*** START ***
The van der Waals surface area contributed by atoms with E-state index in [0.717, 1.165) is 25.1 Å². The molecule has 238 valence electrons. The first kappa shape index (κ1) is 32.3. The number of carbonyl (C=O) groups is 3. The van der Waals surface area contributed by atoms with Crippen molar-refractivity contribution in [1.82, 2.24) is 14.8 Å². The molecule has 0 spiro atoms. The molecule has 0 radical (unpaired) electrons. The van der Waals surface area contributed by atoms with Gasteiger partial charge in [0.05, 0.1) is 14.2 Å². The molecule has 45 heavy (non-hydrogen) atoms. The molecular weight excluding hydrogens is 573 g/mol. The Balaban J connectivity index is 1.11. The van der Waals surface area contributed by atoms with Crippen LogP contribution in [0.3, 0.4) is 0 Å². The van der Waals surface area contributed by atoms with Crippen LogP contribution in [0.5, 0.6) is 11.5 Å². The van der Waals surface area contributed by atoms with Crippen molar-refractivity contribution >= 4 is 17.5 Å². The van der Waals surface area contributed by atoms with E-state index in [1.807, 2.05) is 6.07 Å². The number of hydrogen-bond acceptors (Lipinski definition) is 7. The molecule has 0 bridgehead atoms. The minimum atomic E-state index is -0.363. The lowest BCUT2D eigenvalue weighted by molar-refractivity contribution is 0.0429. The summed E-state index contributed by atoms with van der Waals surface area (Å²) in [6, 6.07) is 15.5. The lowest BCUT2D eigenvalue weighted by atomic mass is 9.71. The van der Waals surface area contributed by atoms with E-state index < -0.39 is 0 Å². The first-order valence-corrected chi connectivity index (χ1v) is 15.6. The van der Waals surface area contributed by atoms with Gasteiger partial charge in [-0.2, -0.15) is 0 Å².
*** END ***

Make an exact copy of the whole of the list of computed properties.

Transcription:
The van der Waals surface area contributed by atoms with E-state index in [0.717, 1.165) is 25.1 Å². The molecule has 238 valence electrons. The first kappa shape index (κ1) is 32.3. The number of carbonyl (C=O) groups is 3. The van der Waals surface area contributed by atoms with Crippen molar-refractivity contribution in [1.82, 2.24) is 14.8 Å². The molecule has 0 spiro atoms. The molecule has 0 radical (unpaired) electrons. The van der Waals surface area contributed by atoms with Gasteiger partial charge in [0.05, 0.1) is 14.2 Å². The molecule has 45 heavy (non-hydrogen) atoms. The molecular weight excluding hydrogens is 573 g/mol. The Balaban J connectivity index is 1.11. The van der Waals surface area contributed by atoms with Crippen LogP contribution in [0.3, 0.4) is 0 Å². The van der Waals surface area contributed by atoms with Crippen LogP contribution in [0.5, 0.6) is 11.5 Å². The van der Waals surface area contributed by atoms with Crippen molar-refractivity contribution >= 4 is 17.5 Å². The van der Waals surface area contributed by atoms with E-state index in [1.807, 2.05) is 6.07 Å². The number of hydrogen-bond acceptors (Lipinski definition) is 7. The molecule has 0 bridgehead atoms. The minimum atomic E-state index is -0.363. The lowest BCUT2D eigenvalue weighted by molar-refractivity contribution is 0.0429. The summed E-state index contributed by atoms with van der Waals surface area (Å²) in [6, 6.07) is 15.5. The lowest BCUT2D eigenvalue weighted by atomic mass is 9.71. The van der Waals surface area contributed by atoms with E-state index < -0.39 is 0 Å². The first-order valence-corrected chi connectivity index (χ1v) is 15.6. The van der Waals surface area contributed by atoms with Gasteiger partial charge in [-0.2, -0.15) is 0 Å².